By Ryan Christie

Historically, America’s system of higher education was a point of national pride- American universities were, and even now for the most part still is- the best in the world, to the point that students from other continents aspire to study at them. A college education was considered an integral part of the American Dream, central for shaping the intellectual and character of America’s youth for rewarding careers and the betterment of the nation.

For the past several decades, however, the state of the American system of higher education has regressed considerably, case in point being Columbia University in New York City. Founded in 1754, Columbia University is a symbol of the aforementioned ideal of American higher education- it’s alumni and faculty have included seven of the Founding Fathers of the United States, four U.S Presidents, and 10 justices of the Supreme Court, to name a few. Beginning on April 17th, the campus has been illegally occupied by Pro-Palestinian protestors.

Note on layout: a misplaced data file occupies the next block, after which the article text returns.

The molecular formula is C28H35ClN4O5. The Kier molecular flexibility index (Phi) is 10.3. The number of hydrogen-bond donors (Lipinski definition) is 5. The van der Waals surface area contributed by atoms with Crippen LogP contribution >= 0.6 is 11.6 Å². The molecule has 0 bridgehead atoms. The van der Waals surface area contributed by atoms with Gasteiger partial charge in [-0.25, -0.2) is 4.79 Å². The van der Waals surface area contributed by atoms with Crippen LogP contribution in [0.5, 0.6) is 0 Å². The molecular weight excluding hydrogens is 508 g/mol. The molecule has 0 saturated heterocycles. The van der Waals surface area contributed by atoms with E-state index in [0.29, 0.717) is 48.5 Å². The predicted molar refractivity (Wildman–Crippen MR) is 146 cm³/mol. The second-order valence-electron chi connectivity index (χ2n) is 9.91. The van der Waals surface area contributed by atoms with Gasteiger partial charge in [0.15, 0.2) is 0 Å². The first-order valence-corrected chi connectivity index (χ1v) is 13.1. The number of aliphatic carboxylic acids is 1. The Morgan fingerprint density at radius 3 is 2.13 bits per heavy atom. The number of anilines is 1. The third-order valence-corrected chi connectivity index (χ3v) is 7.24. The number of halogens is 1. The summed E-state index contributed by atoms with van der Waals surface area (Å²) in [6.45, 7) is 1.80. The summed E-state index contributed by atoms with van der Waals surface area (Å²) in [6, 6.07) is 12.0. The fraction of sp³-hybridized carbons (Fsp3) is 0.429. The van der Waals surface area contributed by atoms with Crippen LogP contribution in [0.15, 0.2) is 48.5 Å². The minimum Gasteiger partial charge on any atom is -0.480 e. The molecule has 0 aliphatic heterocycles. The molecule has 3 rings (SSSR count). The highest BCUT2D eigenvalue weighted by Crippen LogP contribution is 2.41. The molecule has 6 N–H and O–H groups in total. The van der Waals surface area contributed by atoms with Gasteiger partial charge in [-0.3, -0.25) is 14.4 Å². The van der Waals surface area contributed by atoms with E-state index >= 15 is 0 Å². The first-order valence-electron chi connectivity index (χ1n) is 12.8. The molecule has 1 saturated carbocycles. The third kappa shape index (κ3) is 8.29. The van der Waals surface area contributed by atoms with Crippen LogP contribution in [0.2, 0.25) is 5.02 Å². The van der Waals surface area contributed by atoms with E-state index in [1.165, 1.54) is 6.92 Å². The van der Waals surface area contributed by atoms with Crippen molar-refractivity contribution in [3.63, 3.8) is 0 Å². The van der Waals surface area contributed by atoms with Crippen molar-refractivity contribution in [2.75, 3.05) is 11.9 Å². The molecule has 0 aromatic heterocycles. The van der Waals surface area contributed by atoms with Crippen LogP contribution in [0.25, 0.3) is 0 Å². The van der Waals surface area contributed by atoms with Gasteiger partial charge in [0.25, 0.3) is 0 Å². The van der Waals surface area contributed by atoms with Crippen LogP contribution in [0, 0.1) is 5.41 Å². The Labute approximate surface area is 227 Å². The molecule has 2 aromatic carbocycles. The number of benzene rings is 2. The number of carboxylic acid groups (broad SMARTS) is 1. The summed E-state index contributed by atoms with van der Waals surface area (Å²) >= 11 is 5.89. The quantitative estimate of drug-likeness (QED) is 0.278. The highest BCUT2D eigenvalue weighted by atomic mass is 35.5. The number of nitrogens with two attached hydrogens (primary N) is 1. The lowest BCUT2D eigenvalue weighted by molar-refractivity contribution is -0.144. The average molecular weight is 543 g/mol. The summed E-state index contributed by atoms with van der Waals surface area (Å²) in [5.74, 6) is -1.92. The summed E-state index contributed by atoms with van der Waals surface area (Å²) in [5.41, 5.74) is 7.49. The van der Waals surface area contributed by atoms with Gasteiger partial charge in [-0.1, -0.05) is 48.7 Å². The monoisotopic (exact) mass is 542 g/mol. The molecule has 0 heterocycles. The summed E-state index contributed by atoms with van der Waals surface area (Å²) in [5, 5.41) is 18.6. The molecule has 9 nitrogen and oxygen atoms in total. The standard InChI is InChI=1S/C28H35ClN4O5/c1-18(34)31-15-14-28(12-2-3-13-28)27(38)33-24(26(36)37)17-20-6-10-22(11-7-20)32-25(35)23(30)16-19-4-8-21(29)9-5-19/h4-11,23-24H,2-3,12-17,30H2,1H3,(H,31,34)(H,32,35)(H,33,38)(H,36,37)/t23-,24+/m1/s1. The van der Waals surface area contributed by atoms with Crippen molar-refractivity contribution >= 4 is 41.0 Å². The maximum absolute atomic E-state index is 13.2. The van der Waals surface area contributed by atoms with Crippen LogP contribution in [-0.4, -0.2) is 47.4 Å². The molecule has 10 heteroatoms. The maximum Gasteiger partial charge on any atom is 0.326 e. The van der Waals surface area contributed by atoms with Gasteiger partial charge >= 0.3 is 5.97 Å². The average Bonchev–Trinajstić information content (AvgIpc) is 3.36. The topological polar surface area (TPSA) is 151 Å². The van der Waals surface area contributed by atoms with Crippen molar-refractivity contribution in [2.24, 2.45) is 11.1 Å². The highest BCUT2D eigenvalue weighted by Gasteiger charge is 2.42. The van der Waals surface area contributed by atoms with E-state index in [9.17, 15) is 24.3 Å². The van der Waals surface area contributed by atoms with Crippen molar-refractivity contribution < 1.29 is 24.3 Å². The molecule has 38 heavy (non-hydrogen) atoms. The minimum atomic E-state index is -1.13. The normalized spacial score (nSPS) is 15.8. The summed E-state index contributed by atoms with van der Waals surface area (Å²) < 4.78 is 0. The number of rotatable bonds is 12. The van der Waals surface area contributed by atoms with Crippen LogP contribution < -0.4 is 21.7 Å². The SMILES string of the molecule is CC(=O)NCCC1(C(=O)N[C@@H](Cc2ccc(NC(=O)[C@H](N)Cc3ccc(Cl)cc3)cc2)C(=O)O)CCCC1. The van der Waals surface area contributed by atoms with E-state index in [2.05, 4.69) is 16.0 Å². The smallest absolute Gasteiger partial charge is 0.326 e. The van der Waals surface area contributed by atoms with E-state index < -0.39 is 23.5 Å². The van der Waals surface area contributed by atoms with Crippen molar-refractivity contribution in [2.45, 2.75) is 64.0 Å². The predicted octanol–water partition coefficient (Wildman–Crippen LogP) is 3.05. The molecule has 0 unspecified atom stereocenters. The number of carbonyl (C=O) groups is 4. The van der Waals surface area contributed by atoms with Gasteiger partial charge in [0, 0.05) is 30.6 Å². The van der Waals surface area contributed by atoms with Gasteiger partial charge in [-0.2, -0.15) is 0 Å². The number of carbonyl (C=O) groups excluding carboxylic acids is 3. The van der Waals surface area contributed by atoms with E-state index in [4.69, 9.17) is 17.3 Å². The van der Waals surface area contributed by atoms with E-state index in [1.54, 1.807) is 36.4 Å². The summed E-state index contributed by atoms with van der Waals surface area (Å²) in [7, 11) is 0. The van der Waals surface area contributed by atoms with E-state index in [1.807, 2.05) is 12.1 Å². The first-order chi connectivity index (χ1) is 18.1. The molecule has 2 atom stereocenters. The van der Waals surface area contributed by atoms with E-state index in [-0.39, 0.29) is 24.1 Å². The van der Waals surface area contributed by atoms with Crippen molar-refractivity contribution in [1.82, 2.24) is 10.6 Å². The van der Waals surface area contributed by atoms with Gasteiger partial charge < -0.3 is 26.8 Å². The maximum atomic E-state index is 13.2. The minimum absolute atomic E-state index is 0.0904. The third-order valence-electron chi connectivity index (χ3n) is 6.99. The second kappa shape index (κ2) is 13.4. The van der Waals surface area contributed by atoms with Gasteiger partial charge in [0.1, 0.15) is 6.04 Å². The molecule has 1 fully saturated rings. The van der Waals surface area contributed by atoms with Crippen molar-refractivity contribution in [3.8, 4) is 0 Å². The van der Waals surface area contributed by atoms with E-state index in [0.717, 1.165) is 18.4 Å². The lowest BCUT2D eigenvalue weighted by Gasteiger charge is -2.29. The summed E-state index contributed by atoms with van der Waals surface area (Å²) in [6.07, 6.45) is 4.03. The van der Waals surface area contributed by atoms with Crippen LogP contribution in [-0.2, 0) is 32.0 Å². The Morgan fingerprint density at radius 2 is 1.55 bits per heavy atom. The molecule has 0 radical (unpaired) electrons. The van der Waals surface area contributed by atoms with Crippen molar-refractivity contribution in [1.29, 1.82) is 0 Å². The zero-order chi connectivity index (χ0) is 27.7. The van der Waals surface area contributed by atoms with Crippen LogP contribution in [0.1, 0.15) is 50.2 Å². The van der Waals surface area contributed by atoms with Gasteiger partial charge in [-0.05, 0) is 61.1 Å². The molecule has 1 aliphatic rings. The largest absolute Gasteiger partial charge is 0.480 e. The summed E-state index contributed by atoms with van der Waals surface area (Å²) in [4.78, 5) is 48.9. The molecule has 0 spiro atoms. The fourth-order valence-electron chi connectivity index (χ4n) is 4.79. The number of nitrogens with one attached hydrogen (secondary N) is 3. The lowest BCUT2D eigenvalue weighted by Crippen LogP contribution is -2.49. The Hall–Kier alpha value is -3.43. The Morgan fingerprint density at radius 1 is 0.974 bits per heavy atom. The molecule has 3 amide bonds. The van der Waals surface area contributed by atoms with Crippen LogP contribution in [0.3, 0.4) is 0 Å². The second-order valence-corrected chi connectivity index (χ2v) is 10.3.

The symbolism is chilling. Inside this hallowed place of American intellectual development, students are waving the Palestinian flag, chanting antisemitic and anti-Western slogans, and effectively supporting the governing body of Palestine, which of course is Hamas—the antithesis of everything Columbia University, the United States, and indeed the entire West-stands for.

America’s universities indeed have a serious problem- they have betrayed their purpose in shaping the character and intellectual maturity of their students and preparing them to be civic minded members of society, and instead are allowing them to become aggressive political radicals, largely incapable of critical thinking, disdainful for the rule of law and the rights of other students to continue their education in peace, with little to no reprimand from college administrators or faculty. America’s youth should be skeptical of the university system, and polls show they are- they are increasingly a bad investment, and better opportunities await elsewhere.